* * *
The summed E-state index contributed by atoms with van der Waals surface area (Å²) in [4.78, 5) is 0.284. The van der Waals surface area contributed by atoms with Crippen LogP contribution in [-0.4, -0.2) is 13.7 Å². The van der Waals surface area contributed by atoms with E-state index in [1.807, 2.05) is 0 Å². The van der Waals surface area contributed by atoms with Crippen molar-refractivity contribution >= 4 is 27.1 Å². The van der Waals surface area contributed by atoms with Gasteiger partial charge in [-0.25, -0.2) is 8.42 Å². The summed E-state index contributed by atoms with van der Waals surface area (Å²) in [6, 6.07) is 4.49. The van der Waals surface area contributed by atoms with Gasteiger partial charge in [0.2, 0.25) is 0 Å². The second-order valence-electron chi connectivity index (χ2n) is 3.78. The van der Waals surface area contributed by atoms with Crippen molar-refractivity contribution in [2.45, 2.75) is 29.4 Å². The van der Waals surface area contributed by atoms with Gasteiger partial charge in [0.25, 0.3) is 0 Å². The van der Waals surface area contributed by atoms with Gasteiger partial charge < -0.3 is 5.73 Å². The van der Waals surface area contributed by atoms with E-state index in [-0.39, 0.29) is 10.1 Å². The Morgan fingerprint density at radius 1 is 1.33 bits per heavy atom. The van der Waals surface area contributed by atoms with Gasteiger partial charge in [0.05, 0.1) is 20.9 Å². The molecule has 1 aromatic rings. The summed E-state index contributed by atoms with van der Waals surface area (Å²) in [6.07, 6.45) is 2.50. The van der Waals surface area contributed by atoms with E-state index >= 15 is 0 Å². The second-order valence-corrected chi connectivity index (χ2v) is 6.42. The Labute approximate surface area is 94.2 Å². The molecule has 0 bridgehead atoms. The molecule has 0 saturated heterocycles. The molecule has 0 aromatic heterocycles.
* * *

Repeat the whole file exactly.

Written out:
The summed E-state index contributed by atoms with van der Waals surface area (Å²) in [4.78, 5) is 0.284. The van der Waals surface area contributed by atoms with Crippen LogP contribution in [-0.4, -0.2) is 13.7 Å². The van der Waals surface area contributed by atoms with E-state index in [1.807, 2.05) is 0 Å². The van der Waals surface area contributed by atoms with Crippen molar-refractivity contribution >= 4 is 27.1 Å². The van der Waals surface area contributed by atoms with Gasteiger partial charge in [-0.25, -0.2) is 8.42 Å². The summed E-state index contributed by atoms with van der Waals surface area (Å²) in [6, 6.07) is 4.49. The van der Waals surface area contributed by atoms with Gasteiger partial charge in [0.2, 0.25) is 0 Å². The second-order valence-electron chi connectivity index (χ2n) is 3.78. The van der Waals surface area contributed by atoms with Crippen molar-refractivity contribution in [2.45, 2.75) is 29.4 Å². The van der Waals surface area contributed by atoms with Gasteiger partial charge in [0.25, 0.3) is 0 Å². The van der Waals surface area contributed by atoms with Gasteiger partial charge < -0.3 is 5.73 Å². The van der Waals surface area contributed by atoms with E-state index in [-0.39, 0.29) is 10.1 Å². The Morgan fingerprint density at radius 1 is 1.33 bits per heavy atom. The van der Waals surface area contributed by atoms with Gasteiger partial charge in [0.05, 0.1) is 20.9 Å². The molecule has 1 aromatic rings. The summed E-state index contributed by atoms with van der Waals surface area (Å²) in [6.07, 6.45) is 2.50. The van der Waals surface area contributed by atoms with E-state index >= 15 is 0 Å². The second-order valence-corrected chi connectivity index (χ2v) is 6.42. The Labute approximate surface area is 94.2 Å². The molecule has 0 bridgehead atoms. The molecule has 0 saturated heterocycles. The molecule has 0 aromatic heterocycles.